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Half way between Somerlayton and Oulton Dyke we passed our first boat on the Waveney. It was Turquoise Emblem, which was the first motor cruiser that we hired, back in 2016.

By now, the morning was beautifully sunny, so we kept the roof down for a while. After passing Waveney River Centre we started seeing more boats coming down river. This was obviously the post-breakfast exodus from Beccles.

We stopped at North Cove for a short while, to let Seren have a run around...

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...then we continued on our way up to Beccles...

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...passing this paddle boarder on the way.

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We arrived in Beccles late morning. We didn’t bother booking a spot, as the rivers continue to be very quiet, and there was plenty of space on both sides of the Yacht Station. We picked a spot with easy access to both electric point and water hose.

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Graham and Harry went off to Beccles town centre, as Graham wanted to find a hardware shop. The extendable lead that he’d bought for the 12v connection to our demister was overheating, so he wanted to replace the plug on it. They weren’t that long, but when he got back Graham said he also wanted to pop to Lidl, so off he went again. He was a lot longer than planned, having ended up going to Tesco’s. It didn’t really matter. Lunch was a bit later than normal, but was worth waiting for. I tried something new (for me), having watched a YouTube ‘The Narrowboat Chef’ video on how to make Quesadillas. I placed a tortilla in a lightly oiled fry pan, and topped one half of it with some grated cheese (I used vegan ‘cheese’), then chunks of spicy cooked chicken (I used ’Firecracker’ chicken from Sainsbury’s), then some salsa made with ¼ red onion chopped, ¼ red pepper diced, 1 jalapeno pepper finely chopped (grown on the allotment) and a couple of chopped de-seeded tomatoes, plus seasoning. That was topped off with some more cheese. The other half of the tortilla was then folded over and the whole thing flipped onto its other side to brown. I served it cut in half. Yum. Think I’ll make that one again.

The rest of the afternoon was spent lazily.

We had thought of getting an Indian takeaway this evening, but decided to opt for a supermarket version instead. Harry and I went off to Tesco, walking up Ravensmere. Someone in one of the houses along that stretch as a sense of humour.

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We later wished we hadn’t got a Tesco Indian. If we want a supermarket Indian take-away we usually get it from Waitrose (although we do our weekly shop in Sainsbury’s/Aldi). Waitrose Indian is a bit more expensive than Tesco’s, but the difference in quality is enormous. The Tesco stuff was just a meagre few chunks of chicken/lamb in lots of sauce (and no veg). The so-called Lamb Rogan Josh just tasted of tomato sauce. It was really disappointing.

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2 hours ago, YnysMon said:

As I came into moor I could see that the jet-ski (or whatever it is) that had been moored up there for ages had sunk and the front end of it was just visible under the water.

I believe that belongs to one of the liveaboards. His boat is usually moored on the opposite side of the river and he uses the jet-ski (?) to get ashore - probably for work, I don’t know. If his boat is on the 24 hour moorings, the jet-ski is opposite. Very sad if he has lost the means to transfer himself backwards and forwards.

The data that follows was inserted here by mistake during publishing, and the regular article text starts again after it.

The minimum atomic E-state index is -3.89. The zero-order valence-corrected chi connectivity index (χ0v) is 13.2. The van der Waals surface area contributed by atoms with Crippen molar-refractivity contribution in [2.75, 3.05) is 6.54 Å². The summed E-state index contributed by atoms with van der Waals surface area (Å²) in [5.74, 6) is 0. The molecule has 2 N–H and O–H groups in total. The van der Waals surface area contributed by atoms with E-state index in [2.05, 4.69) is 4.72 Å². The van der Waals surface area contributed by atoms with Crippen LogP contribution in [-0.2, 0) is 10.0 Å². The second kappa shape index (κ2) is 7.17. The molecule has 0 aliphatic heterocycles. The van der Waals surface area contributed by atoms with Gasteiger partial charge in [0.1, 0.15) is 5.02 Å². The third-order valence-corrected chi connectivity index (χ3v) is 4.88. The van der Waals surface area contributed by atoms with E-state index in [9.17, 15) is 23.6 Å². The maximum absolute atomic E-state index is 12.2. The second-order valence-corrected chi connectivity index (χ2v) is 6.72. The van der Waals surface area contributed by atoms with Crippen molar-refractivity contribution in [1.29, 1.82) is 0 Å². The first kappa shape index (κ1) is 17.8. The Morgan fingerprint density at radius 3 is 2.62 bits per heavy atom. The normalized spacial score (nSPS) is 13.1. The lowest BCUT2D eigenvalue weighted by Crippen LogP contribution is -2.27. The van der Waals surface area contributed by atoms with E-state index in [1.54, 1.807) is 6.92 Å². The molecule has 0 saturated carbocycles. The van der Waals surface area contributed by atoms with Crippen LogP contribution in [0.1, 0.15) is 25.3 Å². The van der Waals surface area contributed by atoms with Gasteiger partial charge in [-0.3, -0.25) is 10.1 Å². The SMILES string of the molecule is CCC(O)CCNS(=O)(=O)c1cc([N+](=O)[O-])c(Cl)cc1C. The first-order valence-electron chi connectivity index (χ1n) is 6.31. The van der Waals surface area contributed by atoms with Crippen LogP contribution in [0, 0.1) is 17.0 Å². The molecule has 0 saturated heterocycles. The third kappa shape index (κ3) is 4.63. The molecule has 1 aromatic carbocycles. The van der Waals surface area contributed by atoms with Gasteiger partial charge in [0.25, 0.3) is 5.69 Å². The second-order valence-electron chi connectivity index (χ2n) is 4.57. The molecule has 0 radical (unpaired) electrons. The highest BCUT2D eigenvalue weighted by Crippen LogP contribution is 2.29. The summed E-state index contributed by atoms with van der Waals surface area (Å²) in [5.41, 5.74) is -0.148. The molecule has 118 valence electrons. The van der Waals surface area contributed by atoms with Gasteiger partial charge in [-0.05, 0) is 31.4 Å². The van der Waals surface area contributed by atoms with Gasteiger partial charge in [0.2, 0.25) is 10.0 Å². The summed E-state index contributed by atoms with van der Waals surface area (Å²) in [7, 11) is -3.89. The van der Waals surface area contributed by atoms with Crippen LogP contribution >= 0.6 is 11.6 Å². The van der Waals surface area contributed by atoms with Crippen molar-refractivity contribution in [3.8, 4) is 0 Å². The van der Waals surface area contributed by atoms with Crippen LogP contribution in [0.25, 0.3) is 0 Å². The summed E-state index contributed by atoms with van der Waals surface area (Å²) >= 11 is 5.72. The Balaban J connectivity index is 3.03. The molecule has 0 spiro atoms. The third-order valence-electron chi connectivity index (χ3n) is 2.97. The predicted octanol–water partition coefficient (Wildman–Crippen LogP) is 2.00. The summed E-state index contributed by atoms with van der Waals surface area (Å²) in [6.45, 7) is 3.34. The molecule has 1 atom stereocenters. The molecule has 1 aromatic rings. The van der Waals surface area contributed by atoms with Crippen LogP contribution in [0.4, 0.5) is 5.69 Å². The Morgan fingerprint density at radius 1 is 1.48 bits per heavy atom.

Lovely pictures Helen, what camera do you use?

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This continues to be a great write-up with some very atmospheric photos of those misty grey mornings. I always find it interesting that the bridges into Norwich aren't mentioned on the list of those where you need to be careful. Not sure why as your tale clearly shows that it's somewhere else that you might not always get under on a fly bridge cruiser.

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Next time I'm on the south Broads I must make the effort to get up early for the tide when I can benefit. I've spent too many hours cruising on the south slogging against the tide when I didn't need to do so. I love the photo of the paddle boarder with her dog 🐕

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22 minutes ago, vanessan said:


Lovely pictures Helen, what camera do you use?

Ooh, that’s a difficult one to answer. I took some with my Canon EO5 100D, but mostly I used my smaller pocket camera Canon SK720 HS. It has a 40x optical zoom, which is why I chose it. I’ve had both for several years and am thinking my pocket camera needs upgrading and I’d love to get some different lenses for the SLR. Some of the photos were taken by Harry on his Google (pixel 2?) mobile phone and one or two on my Motorola mobile. I spent ages today trying to sort my collected photos into some sort of order by putting date and time in the file names. I must be mad...should stick to one camera!

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9 minutes ago, SwanR said:

I always find it interesting that the bridges into Norwich aren't mentioned on the list of those where you need to be careful. Not sure why as your tale clearly shows that it's somewhere else that you might not always get under on a fly bridge cruiser.

At least with approaching Norwich you only need to worry about the first bridge, as that’s the lowest. Once through that you can relax.:default_biggrin: Also, getting to Norwich around high tide wasn’t the most sensible thing we could have done.

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3 hours ago, YnysMon said:

At least with approaching Norwich you only need to worry about the first bridge, as that’s the lowest. Once through that you can relax.:default_biggrin: Also, getting to Norwich around high tide wasn’t the most sensible thing we could have done.

You should do what I do Helen, leave sensible locked in a box somewhere you've forgotten. Makes everything so much more fun :13_upside_down: